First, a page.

Created: 2011-07-13 02:40
Updated: 2017-12-23 16:45


vxin is a project aimed at doing general purpose data visualization.

The goal of this project is to solve the visual needs and experiments of logstash, but aims to be general purpose. Like logstash is a general purpose log/event pipeline and management tool, I want vxin to of the same wide purpose.

Tentatively, the design will follow logstash's model of inputs, filters, and outputs. The one catch is that in this case code could be server side or browser/client side, so you could do fun stuff like having a query from a server be filtered and displayed on the browser. Alternately, input, filter, and output could happen entirely on the server-side (say, for generating reports to email out)

An example below is of an elasticsearch term facet query (input) and outputting a pie chart and a data table. The pie data uses log scale to make it easy to see the whole data set.

example pie chart

Use case example

Ever use Excel? You know how easy it is to make totally arbitrary graphs and pivot tables? I want that.

I want programmable and interactive visuals. I want to be able to take a data source and ask "What graphs can I make with this?" and then try pie charts, bar charts, all kinds of silly graphs to see how I can get the data to make sense.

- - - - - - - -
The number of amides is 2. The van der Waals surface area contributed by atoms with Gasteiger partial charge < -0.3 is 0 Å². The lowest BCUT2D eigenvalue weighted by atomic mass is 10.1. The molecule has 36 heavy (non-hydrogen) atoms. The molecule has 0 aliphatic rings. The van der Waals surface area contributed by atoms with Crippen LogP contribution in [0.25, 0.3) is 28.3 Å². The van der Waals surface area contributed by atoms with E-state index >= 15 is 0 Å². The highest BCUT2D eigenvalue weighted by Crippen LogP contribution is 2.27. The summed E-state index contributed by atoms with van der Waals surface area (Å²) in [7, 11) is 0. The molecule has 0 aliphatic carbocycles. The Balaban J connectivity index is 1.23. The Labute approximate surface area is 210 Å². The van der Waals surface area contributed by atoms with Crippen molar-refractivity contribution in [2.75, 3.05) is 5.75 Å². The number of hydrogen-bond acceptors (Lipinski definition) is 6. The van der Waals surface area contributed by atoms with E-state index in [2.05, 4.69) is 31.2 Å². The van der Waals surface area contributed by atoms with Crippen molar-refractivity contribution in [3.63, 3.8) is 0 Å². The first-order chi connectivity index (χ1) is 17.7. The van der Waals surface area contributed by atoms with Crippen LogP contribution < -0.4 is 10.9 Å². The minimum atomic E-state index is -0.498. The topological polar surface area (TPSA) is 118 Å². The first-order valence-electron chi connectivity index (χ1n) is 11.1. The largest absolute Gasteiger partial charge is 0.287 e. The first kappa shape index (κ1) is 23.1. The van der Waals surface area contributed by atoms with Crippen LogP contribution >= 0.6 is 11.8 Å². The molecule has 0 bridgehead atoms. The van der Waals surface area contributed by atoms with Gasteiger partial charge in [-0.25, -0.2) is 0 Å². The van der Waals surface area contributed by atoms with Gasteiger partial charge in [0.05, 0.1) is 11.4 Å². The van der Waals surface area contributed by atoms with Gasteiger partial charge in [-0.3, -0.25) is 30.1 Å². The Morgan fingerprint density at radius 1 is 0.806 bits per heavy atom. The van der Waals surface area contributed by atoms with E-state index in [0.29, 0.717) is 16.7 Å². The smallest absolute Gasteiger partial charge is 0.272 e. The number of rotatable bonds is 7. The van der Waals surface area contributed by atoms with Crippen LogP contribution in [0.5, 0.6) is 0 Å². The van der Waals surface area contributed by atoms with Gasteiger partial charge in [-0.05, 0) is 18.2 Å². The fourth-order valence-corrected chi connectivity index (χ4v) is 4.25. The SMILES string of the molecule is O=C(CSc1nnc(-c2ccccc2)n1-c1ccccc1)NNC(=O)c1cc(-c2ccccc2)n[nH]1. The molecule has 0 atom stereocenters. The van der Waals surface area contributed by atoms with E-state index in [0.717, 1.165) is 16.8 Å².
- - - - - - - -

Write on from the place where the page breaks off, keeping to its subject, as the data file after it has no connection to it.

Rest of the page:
Example inputs: elasticsearch, websockets, graphite, ganglia, logs, etc

Example filters: mapreduce, pig, hive, "top N", sort, etc

Example outputs: pie charts, line graphs, histograms, flow charts, etc

Some data comes as an unbounded stream, others are queryable and finite. We can achieve "top N" and "sort" filtration on these streams if we are careful.

"top N" could emit the top N elements every N seconds, or be queryable. The same goes for sort. Finite data sets are easier as they can simply emit top N or sorted results when we are finished reading all the data.

I'm still looking to target both unbounded/unlimited data streams and also manage finite data sets with the same tools.


Time-series views

  • Graph things literaly in a calendar view. Each day gets some kind of mini graph
  • "Day" view a circular histogram for the full 24 hours.
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